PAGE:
Daniel Titus Talks About Advances in Graphic Design For Mobile Use
Wednesday, May 2nd, 2012
Daniel Titus of Danieltitus.com in Albany shares how with the continued increase in mobile use, advances in graphic design for mobile is constantly improving.
I’m Daniel Titus and I’m a graphics designer. I want to talk to you today about a few advances that graphic design is making for mobile use. We all know that mobile use is huge, it’s on the rise, and one of the things that we do in the web community to accommodate that is with the use of SVG images. Now SVG stands for Scalable Vector Graphics. And basically the concept is when you have a normal image on the web, be it a JPEG or a PNG, as you zoom in, as you scale them, they lose their quality and they become very aliased or results in what we refer to as pixilated. Well, with SVG images you don’t do that. They use a vector technology as opposed to a raster technology.
The difference between a raster image and a vector image is that a raster image uses points instead of equations and nodes that a vector image would use. So if you take a raster circle, it’s made up of a whole bunch of different points, and as you zoom in on it it becomes very aliased or jagged or full pixilated. Whereas, a vector circle is going to use a couple of nodes and an equation, so as you zoom in on it it continues to stay smooth and is an actual circle rather than several points that try to make up a circle.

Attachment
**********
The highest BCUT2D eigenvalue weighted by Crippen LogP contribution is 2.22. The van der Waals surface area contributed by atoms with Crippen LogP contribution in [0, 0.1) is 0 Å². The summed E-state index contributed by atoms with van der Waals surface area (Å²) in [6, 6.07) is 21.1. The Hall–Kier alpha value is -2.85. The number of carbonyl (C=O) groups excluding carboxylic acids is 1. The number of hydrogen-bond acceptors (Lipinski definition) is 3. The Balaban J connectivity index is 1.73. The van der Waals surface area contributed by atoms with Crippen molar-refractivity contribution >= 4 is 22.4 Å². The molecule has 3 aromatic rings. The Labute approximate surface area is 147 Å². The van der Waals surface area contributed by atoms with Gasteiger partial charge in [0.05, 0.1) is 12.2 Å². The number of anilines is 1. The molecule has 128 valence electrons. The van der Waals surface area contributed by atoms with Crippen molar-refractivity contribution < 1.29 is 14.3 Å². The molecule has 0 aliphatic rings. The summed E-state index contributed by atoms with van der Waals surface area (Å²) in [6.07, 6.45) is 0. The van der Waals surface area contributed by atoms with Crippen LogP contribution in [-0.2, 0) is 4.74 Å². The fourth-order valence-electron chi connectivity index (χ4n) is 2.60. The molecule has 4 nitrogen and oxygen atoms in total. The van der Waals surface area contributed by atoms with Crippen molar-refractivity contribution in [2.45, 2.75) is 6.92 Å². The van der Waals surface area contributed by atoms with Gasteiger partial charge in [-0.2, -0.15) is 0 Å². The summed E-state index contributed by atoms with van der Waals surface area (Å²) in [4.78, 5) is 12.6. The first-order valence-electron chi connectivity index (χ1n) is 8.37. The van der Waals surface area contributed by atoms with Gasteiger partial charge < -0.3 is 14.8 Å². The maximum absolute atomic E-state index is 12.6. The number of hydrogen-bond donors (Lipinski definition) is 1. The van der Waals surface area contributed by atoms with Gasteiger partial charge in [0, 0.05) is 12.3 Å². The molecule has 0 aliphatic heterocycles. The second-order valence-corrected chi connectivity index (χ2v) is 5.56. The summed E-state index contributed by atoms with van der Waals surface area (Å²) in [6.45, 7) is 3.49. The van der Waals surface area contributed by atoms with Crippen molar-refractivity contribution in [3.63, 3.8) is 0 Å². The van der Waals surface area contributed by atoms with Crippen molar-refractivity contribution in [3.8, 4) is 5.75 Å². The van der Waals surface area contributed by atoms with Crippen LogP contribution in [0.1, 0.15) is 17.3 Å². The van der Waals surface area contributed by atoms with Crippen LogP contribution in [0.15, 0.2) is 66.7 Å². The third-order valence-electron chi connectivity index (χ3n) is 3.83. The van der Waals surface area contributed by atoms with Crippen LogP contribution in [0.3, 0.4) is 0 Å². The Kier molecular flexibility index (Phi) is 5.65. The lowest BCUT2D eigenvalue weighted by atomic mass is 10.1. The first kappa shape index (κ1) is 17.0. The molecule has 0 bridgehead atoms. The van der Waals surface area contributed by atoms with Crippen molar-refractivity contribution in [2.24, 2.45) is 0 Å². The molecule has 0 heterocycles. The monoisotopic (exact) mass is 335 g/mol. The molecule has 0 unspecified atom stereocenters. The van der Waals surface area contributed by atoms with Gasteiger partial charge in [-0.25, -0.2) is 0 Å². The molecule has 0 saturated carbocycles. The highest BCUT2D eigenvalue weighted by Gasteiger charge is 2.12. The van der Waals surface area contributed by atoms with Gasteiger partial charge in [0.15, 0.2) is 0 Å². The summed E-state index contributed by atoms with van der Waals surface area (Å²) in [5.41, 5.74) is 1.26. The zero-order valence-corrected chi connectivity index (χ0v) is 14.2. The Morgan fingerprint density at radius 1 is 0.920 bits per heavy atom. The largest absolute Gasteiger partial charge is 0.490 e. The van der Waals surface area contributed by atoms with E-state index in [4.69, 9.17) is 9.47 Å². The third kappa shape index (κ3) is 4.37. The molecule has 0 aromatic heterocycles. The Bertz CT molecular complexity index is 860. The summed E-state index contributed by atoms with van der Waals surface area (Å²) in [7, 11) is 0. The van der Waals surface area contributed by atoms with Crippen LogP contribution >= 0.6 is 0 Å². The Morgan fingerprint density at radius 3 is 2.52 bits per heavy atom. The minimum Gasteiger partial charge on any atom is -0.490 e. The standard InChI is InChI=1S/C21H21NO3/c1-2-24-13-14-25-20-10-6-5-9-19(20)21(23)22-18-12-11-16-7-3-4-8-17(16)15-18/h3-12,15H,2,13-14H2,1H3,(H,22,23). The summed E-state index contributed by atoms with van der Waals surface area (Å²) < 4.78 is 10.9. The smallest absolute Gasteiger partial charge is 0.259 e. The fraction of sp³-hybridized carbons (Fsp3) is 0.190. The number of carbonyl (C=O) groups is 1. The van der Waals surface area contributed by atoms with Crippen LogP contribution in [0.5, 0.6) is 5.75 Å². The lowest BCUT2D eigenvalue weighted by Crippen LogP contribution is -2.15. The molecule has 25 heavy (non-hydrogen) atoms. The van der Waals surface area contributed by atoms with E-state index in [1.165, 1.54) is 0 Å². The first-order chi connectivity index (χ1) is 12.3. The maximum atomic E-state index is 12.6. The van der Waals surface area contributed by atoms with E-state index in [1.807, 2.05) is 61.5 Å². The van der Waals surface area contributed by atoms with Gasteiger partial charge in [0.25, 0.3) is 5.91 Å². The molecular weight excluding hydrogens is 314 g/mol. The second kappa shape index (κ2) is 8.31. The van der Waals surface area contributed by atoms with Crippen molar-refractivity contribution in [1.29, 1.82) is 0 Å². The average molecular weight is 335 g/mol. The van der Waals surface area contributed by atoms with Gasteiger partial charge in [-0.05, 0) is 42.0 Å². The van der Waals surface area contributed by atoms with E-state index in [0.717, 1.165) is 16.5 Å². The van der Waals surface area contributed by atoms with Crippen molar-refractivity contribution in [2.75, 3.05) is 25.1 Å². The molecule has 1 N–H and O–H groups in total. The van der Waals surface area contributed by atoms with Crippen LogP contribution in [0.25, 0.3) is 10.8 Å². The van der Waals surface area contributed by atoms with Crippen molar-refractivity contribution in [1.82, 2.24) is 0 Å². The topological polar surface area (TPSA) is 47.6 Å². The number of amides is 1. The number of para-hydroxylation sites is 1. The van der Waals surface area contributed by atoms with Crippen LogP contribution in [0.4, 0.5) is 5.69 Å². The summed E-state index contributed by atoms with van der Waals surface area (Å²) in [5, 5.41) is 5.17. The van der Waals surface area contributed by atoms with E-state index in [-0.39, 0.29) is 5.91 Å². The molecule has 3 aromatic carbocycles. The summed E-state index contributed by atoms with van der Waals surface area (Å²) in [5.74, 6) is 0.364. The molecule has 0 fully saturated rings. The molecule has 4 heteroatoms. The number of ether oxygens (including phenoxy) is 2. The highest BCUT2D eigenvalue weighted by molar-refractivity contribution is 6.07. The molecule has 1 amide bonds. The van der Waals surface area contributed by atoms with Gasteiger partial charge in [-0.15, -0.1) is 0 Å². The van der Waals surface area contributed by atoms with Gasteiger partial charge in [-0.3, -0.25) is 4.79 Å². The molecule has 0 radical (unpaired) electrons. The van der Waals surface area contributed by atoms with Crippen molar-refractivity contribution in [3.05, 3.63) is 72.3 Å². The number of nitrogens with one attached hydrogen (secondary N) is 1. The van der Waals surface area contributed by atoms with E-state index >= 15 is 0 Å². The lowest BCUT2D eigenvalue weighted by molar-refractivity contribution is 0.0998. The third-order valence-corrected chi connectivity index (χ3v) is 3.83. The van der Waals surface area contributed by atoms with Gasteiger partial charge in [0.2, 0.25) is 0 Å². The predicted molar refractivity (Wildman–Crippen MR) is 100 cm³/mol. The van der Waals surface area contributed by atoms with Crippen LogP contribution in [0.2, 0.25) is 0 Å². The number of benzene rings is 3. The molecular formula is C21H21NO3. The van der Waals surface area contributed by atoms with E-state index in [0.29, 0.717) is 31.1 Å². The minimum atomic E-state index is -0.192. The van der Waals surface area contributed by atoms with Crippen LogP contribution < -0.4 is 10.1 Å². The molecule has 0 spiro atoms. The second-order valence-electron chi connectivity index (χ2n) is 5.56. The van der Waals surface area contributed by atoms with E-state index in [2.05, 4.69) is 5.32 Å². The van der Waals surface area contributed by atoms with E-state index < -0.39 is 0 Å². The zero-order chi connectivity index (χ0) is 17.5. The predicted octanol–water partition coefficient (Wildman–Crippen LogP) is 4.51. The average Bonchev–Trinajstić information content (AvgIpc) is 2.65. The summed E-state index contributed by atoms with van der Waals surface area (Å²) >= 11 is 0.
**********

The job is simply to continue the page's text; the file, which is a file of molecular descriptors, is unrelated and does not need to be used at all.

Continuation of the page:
Now the reason that’s so important is because if you’re on your tablet, if you’re on your phone, the first thing you do when you go to a website is you zoom in on—or, you know, go to the area that you want to read or that is of interest to you. And so when you zoom in all the text looks great but all of a sudden the images start to just deteriorate before your very eyes. Well the reason is that’s because you’re using the raster technology and SVG uses the vector technology. So basically, you can zoom in as far as your device can let you and it retains its quality the entire time. It can be literally as large or as small as you want it to be without having to include an extra file and without having to take up extra space on the server.
If you’d like to learn more about SVG images, you can take a look at the blog portion of my website and go to danieltitus.com/blog.